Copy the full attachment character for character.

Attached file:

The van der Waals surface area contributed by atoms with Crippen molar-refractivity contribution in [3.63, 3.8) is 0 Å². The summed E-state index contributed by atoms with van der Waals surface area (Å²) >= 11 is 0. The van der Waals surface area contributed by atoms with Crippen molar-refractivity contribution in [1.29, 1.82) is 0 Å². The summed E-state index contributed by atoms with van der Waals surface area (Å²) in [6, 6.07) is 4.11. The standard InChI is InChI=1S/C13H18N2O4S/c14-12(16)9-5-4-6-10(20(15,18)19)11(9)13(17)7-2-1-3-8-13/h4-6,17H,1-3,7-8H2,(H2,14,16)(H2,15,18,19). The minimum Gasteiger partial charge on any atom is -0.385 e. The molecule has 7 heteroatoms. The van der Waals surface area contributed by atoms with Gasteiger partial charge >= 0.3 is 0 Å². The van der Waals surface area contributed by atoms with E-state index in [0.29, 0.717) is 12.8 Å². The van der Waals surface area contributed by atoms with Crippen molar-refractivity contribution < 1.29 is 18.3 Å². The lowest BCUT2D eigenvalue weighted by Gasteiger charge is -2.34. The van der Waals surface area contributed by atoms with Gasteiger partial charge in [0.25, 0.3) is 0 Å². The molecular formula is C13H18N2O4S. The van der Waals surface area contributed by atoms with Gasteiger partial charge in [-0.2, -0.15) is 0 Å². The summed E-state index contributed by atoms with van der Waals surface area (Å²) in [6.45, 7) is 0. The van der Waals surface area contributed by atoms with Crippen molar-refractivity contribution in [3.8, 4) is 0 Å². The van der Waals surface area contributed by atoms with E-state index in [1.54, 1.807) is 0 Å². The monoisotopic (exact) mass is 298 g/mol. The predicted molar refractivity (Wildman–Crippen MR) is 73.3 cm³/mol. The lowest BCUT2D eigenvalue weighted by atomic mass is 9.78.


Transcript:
The van der Waals surface area contributed by atoms with Crippen molar-refractivity contribution in [3.63, 3.8) is 0 Å². The summed E-state index contributed by atoms with van der Waals surface area (Å²) >= 11 is 0. The van der Waals surface area contributed by atoms with Crippen molar-refractivity contribution in [1.29, 1.82) is 0 Å². The summed E-state index contributed by atoms with van der Waals surface area (Å²) in [6, 6.07) is 4.11. The standard InChI is InChI=1S/C13H18N2O4S/c14-12(16)9-5-4-6-10(20(15,18)19)11(9)13(17)7-2-1-3-8-13/h4-6,17H,1-3,7-8H2,(H2,14,16)(H2,15,18,19). The minimum Gasteiger partial charge on any atom is -0.385 e. The molecule has 7 heteroatoms. The van der Waals surface area contributed by atoms with Gasteiger partial charge >= 0.3 is 0 Å². The van der Waals surface area contributed by atoms with E-state index in [0.29, 0.717) is 12.8 Å². The van der Waals surface area contributed by atoms with Crippen molar-refractivity contribution < 1.29 is 18.3 Å². The lowest BCUT2D eigenvalue weighted by Gasteiger charge is -2.34. The van der Waals surface area contributed by atoms with Gasteiger partial charge in [0.25, 0.3) is 0 Å². The molecular formula is C13H18N2O4S. The van der Waals surface area contributed by atoms with Gasteiger partial charge in [-0.2, -0.15) is 0 Å². The summed E-state index contributed by atoms with van der Waals surface area (Å²) in [6.45, 7) is 0. The van der Waals surface area contributed by atoms with Crippen molar-refractivity contribution in [3.8, 4) is 0 Å². The van der Waals surface area contributed by atoms with E-state index in [1.54, 1.807) is 0 Å². The monoisotopic (exact) mass is 298 g/mol. The predicted molar refractivity (Wildman–Crippen MR) is 73.3 cm³/mol. The lowest BCUT2D eigenvalue weighted by atomic mass is 9.78.